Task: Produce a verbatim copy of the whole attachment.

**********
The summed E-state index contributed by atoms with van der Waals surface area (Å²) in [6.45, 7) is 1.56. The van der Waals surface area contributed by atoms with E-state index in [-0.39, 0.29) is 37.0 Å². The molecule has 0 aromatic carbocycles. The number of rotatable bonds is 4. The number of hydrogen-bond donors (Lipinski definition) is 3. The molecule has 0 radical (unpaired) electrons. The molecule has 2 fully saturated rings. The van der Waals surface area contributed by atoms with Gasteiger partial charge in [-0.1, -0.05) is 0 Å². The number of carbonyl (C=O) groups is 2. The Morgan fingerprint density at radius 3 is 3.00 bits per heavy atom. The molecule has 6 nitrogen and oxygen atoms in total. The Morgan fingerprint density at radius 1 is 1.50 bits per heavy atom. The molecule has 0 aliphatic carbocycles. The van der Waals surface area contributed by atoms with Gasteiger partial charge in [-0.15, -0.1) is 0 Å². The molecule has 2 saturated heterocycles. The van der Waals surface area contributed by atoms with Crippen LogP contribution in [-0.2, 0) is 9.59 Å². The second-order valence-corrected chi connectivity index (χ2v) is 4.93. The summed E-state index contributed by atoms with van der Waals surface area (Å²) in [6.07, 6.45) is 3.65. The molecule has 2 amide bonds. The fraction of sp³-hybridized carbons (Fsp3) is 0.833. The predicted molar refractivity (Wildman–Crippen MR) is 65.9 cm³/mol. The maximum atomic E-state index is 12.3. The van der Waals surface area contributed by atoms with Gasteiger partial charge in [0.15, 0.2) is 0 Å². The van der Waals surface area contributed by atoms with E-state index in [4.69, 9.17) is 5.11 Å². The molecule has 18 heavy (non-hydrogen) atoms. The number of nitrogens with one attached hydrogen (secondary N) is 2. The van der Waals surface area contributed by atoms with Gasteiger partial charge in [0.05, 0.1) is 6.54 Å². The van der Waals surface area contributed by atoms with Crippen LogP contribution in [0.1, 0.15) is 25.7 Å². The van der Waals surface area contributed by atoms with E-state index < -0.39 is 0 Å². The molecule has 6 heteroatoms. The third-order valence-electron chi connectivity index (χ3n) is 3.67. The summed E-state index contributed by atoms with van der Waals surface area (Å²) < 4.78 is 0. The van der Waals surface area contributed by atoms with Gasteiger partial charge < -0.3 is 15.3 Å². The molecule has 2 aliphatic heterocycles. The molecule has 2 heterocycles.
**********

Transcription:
The summed E-state index contributed by atoms with van der Waals surface area (Å²) in [6.45, 7) is 1.56. The van der Waals surface area contributed by atoms with E-state index in [-0.39, 0.29) is 37.0 Å². The molecule has 0 aromatic carbocycles. The number of rotatable bonds is 4. The number of hydrogen-bond donors (Lipinski definition) is 3. The molecule has 0 radical (unpaired) electrons. The molecule has 2 fully saturated rings. The van der Waals surface area contributed by atoms with Gasteiger partial charge in [-0.1, -0.05) is 0 Å². The number of carbonyl (C=O) groups is 2. The Morgan fingerprint density at radius 3 is 3.00 bits per heavy atom. The molecule has 6 nitrogen and oxygen atoms in total. The Morgan fingerprint density at radius 1 is 1.50 bits per heavy atom. The molecule has 0 aliphatic carbocycles. The van der Waals surface area contributed by atoms with Gasteiger partial charge in [-0.15, -0.1) is 0 Å². The molecule has 2 saturated heterocycles. The van der Waals surface area contributed by atoms with Crippen LogP contribution in [-0.2, 0) is 9.59 Å². The second-order valence-corrected chi connectivity index (χ2v) is 4.93. The summed E-state index contributed by atoms with van der Waals surface area (Å²) in [6.07, 6.45) is 3.65. The molecule has 2 amide bonds. The fraction of sp³-hybridized carbons (Fsp3) is 0.833. The predicted molar refractivity (Wildman–Crippen MR) is 65.9 cm³/mol. The maximum atomic E-state index is 12.3. The van der Waals surface area contributed by atoms with Gasteiger partial charge in [0.15, 0.2) is 0 Å². The van der Waals surface area contributed by atoms with E-state index in [4.69, 9.17) is 5.11 Å². The molecule has 18 heavy (non-hydrogen) atoms. The number of nitrogens with one attached hydrogen (secondary N) is 2. The van der Waals surface area contributed by atoms with Gasteiger partial charge in [0.05, 0.1) is 6.54 Å². The van der Waals surface area contributed by atoms with Crippen LogP contribution in [0.1, 0.15) is 25.7 Å². The van der Waals surface area contributed by atoms with E-state index < -0.39 is 0 Å². The molecule has 6 heteroatoms. The third-order valence-electron chi connectivity index (χ3n) is 3.67. The summed E-state index contributed by atoms with van der Waals surface area (Å²) < 4.78 is 0. The van der Waals surface area contributed by atoms with Gasteiger partial charge < -0.3 is 15.3 Å². The molecule has 2 aliphatic heterocycles. The molecule has 2 heterocycles.